I got to spend way too much time today in a dentist’s chair (root canal – I’ll live, I might be cranky) and then got to stop by the hospital to pick up a couple of prescriptions.
These days, of course, when you want to get into a hospital you have to pass through a checkpoint, get your temp taken, and get screened (at least verbally, not with an actual lab test) for COVID. With a big hospital with a big organization, they need a way to make sure that everyone has been screened, so at Kaiser Permanente they give you a little colored sticker to put on your shirt. Every day it’s a different color, about all that I noticed when I’ve been there before in the last year.
When you leave, you can take off the sticker. Previously on the main exit from the facility there was a board where everyone stuck them. Simple. Easy. Elegant.
The board is gone.
Out in the parking lot, folks have spontaneously started putting their stickers onto whatever surface will hold them, primarily these bollards that are out at the edges of the parking lots.
Is it found art? It’s colorful! It’s an unexpected little bit of random whimsy and joy in sort of a grim and serious place!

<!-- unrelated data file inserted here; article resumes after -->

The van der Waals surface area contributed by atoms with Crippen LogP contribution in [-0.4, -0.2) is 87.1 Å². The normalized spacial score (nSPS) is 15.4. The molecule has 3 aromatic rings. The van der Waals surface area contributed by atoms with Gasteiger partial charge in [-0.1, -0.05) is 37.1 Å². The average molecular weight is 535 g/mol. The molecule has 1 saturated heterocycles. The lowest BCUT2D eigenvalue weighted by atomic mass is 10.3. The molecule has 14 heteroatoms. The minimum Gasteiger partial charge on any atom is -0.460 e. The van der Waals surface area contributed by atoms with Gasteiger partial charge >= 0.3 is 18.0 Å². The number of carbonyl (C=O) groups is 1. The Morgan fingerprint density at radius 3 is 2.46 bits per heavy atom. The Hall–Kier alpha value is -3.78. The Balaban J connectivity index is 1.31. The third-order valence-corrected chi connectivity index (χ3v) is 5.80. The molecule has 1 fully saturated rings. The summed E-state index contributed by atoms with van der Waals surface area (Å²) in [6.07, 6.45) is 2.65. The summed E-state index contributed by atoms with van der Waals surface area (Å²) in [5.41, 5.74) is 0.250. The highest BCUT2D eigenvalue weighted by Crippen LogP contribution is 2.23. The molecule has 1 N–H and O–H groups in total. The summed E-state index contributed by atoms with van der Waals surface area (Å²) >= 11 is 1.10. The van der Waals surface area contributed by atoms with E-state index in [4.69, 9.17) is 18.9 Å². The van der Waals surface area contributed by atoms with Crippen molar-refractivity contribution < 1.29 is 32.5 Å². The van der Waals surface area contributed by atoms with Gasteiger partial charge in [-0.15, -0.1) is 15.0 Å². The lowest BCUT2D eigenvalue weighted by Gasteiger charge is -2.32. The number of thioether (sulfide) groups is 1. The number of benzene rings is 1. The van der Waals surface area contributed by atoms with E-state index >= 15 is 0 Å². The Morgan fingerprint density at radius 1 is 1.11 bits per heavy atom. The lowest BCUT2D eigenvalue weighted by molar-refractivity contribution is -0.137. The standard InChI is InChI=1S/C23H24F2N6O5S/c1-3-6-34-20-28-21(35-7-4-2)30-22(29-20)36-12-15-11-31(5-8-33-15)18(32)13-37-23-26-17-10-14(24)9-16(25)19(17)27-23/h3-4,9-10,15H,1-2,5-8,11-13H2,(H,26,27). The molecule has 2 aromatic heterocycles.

Or is it just litter, junk, detritus, a pain in the ass problem that someone is going to have to clean up? One of those little things that no one quite thought through when the focus was on making sure that everyone could easily be ID’d as having passed the COVID checkpoint? An unintended consequence?
Or maybe it’s both?
I do notice now that it appears that every single day seems to have not just a different color, but also a different message. Heart health! Colon cancer, get tested early and save your life! (Yeah, that one, we can relate on a very personal basis!) Practice social distancing! (Some folks need to practice a lot more, they’re not doing it correctly still.) Mammograms! Prescription refills by mail! Exhibit gratitude to make someone’s day! Phone and video exams!
Keep your eyes open for unexpected beauty and whimsy, even if it is just an unintended consequence.